Photo credits: http://www.impawards.com; http://www.imdb.com

Goosebumps

Release: Friday, October 16, 2015

[Theater]

Written by: Darren Lemke; Scott Alexander; Larry Karaszewski

Directed by: Rob Letterman

If anyone asked me what got me into writing, I would tell them it was R.L. Stine. I wanted to be like him so much I came up with my own ghost stories as a kid; I even started mimicking the artwork that made his books unique . . .

.  . . and so, in 2015, they decided to make a Goosebumps movie. Not that I asked for it, or expected it to come now, some 20 years removed from the peak of Stine’s popularity (to give that time frame some context, this was the era of the flat-top haircut, Walkmans and quality children’s programming on Nickelodeon).

But of course it would happen — how could a book series that became so endeared to millions of impressionable pre-pubescent minds not get picked up by a studio and be given a new lease on life? How is Goosebumps anything other than an inevitability? The good news is that the film is actually worth seeing; this is as good as inevitable gets. Forget the fact you and Jack Black may not get along; forget your inner child wanting to rebel against the cinematic treatment, for you’d be lying to yourself that the only place Stine’s monstrous creations should live are in the pages of the books or in your memory. Getting to see the Abominable Snowman on screen is a kind of privilege. Better yet, seeing (and hearing) Slappy the dummy physically make threats is believing.

Everyone knows the series wasn’t exactly substantive nor inventive. Categorically predictable and breezy reads, they were defined more by the creatures that inhabited the pages, many a variation on ghostlike presences but sometimes branching out to include more obscure objects — who remembers ‘Why I’m Afraid of Bees’ or ‘The Cuckoo Clock of Doom?’ That their intellectual value was the equivalent of nutrient-deprived cereals like Captain Crunch’s Oops All Berries didn’t mean they were devoid of value completely, and on the basis of sheer volume — the original series which lasted from ’92 to ’97 included 62 titles — you couldn’t find many more book series geared towards children that were quite so exhaustive. Their longevity is owed to the fact Stine never tried to do anything fancy with them. The set-up was simple: stage a beginning, establish a middle section and cap it off with a twist ending.

Naturally, a film dealing with these very creatures and the author who dreamed them up, if it had any interest in reconnecting with a by-now fully-grown and steadily more jaded audience, would find formulaic storytelling appealing. What Rob Letterman has come up with is safe, harmless, occasionally eye-roll-worthy. What it’s not is scary. More importantly, it’s not a disaster.

Zach (Dylan Minnette) and his mom (the increasingly busy Amy Ryan) have just moved to Nowheresville, Delaware (the town is actually called Madison, but it’s the same thing) after the passing of Zach’s father. Zach makes a friend almost immediately in his next door neighbor, Hannah (Odeya Rush), but is just as quickly intimidated by her creepy father, who introduces himself as Mr. Shivers (Jack Black) — but we all know that’s a front. Even the 11-year-olds in attendance can see through that, what with his exceedingly thick wire-framed glasses and generally strange demeanor. The new-kid-in-town premise is, yes, exceedingly dull, particularly when it feels obliged to deal in a few fairly annoying characters who help expand the environment beyond Zach’s new home.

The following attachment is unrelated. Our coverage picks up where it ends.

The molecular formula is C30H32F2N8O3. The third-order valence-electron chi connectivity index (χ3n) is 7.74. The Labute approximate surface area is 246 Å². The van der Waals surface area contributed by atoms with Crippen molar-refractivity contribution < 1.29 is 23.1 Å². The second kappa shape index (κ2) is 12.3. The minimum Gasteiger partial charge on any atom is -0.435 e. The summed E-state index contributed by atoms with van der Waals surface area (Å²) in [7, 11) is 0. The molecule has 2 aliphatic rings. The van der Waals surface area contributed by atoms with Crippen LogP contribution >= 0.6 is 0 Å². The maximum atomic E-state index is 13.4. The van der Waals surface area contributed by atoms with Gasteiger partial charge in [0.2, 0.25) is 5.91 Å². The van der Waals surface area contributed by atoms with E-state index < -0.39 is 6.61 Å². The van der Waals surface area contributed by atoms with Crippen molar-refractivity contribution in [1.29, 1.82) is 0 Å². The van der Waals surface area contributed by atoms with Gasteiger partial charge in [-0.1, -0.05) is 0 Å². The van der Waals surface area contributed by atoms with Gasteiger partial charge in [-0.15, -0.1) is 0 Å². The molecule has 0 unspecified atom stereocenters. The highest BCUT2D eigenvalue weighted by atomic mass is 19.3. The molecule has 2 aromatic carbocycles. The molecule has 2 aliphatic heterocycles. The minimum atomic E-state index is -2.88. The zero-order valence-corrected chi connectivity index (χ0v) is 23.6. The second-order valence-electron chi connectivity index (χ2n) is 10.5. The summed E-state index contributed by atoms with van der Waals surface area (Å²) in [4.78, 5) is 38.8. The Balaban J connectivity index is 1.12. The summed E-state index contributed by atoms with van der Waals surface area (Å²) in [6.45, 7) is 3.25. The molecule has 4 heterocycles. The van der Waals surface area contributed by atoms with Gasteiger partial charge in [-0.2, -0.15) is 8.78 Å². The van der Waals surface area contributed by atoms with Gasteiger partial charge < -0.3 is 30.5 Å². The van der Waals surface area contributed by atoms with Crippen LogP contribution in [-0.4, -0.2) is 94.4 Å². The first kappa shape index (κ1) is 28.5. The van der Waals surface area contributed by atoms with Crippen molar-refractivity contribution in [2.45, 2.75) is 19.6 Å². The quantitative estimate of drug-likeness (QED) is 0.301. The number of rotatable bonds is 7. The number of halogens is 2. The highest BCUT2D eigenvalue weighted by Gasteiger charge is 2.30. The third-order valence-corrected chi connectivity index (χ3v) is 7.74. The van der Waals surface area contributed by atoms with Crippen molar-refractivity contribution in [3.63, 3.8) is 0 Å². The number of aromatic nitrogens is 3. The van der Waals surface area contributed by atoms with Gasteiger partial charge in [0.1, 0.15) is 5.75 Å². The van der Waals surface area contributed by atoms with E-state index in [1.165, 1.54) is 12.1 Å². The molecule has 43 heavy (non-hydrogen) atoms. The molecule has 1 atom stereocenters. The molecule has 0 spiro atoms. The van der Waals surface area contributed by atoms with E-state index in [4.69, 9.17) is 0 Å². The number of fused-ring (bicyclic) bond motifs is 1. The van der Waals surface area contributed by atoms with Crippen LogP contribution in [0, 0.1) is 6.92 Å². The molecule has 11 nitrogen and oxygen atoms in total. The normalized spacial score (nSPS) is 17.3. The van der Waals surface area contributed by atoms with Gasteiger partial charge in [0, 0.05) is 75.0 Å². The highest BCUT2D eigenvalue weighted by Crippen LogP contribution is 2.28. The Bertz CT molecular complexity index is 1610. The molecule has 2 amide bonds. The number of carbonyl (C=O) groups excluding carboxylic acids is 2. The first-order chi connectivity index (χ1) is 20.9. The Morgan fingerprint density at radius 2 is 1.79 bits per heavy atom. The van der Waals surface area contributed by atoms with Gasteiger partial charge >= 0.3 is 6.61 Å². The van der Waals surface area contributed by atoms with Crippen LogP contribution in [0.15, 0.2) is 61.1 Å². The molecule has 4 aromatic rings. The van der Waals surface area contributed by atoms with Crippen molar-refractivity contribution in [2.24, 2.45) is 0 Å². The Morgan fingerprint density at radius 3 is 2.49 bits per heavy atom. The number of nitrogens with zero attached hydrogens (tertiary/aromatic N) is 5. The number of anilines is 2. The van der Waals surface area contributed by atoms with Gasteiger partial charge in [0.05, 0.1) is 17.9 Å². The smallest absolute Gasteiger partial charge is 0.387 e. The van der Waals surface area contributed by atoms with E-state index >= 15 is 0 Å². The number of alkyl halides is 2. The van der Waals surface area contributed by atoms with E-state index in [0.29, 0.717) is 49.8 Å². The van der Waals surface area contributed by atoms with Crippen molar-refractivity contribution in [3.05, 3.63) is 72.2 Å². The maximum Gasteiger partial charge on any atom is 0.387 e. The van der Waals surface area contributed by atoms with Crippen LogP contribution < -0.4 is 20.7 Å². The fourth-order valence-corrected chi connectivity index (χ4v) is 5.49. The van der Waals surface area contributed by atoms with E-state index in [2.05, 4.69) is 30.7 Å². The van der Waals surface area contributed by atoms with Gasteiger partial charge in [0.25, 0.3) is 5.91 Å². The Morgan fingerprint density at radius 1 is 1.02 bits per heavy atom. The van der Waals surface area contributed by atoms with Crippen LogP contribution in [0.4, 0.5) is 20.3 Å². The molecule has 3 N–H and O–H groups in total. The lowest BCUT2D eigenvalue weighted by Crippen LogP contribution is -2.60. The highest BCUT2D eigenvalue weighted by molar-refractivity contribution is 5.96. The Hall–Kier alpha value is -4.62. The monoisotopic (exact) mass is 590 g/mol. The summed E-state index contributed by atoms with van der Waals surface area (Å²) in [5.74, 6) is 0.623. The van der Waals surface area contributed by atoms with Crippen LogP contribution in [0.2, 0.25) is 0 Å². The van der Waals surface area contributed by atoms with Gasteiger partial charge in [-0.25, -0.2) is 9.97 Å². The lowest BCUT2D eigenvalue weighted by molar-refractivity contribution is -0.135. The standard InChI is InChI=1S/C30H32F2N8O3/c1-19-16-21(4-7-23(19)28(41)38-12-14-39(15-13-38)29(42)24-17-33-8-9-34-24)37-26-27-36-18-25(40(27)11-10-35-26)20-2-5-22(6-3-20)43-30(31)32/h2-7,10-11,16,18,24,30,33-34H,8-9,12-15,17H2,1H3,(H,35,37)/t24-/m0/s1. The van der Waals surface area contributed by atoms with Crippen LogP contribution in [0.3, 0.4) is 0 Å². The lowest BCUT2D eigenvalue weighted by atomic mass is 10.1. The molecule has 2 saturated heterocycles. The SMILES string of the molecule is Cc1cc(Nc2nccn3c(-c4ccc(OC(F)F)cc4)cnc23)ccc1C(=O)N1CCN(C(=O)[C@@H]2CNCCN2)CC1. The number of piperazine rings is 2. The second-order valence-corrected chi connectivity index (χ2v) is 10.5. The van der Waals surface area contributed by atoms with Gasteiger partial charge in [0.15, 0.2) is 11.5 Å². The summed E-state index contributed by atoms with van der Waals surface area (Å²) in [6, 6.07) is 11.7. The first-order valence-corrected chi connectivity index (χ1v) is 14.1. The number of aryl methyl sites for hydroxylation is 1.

So far, so ‘Goosebumps.’ The stories never compelled on the virtues of their human characters. It’s not until Zach invades Hannah’s home (the fine for breaking and entering doesn’t faze this kid) upon hearing screams coming from her room that he discovers a small library filled with old ‘Goosebumps’ manuscripts. When he opens up a book, the fun begins. A monster is unleashed upon them and it’s up to Hannah to try and contain the chaos before her possibly psycho-father finds out. Unfortunately it’s not just the one creature they have to worry about. Soon every book starts unleashing their contents upon the small community and wreaking all kinds of PG-rated havoc, a development that’s better left unspoiled.

It’s up to Zach, his newfound friend Champ (Ryan Lee, who falls decidedly into the ‘fairly annoying’ category), Hannah and the loner author himself to save Madison from being overrun by a combination of lawn gnomes, giant mutant praying mantises and monster blood. It helps to think of Goosebumps as a ‘Best of’ Stine’s monstrous creations; few creatures truly stand out (save for everyone’s favorite talking dummy, voiced by Black) but what it lacks in quality it compensates in quantity. Once again mirroring its source material, the film benefits from sheer volume of creative CGI and lavish costume design rather than going into detail on any one thing.

It should go without saying such genericness will hardly compel viewers to champion its award potential. In fact, if you’re expecting quality of any kind outside of how strongly the film tugs on the strings of nostalgia, you’re setting yourself up for failure. Don’t expect any goosebumps to form on your skin come the frantic, rushed conclusion.

Recommendation: Very much a pleasant surprise in terms of the memories it brings back and the entertainment value provided by a game cast, Goosebumps‘ cinematic presentation won’t linger very long in the mind, but luckily enough it won’t have to as a sequel is all but a sure thing. With any luck that will also become a fun trip down memory lane. Anyone who read at least a few of these books should find this a perfectly acceptable rental night at home with the kids. 

Rated: PG

Running Time: 103 mins

Quoted: “All the monsters I’ve ever created are locked inside these books. But when they open . . . “

All content originally published and the reproduction elsewhere without the expressed written consent of the blog owner is prohibited.

Photo credits: http://www.impawards.com; http://www.imdb.com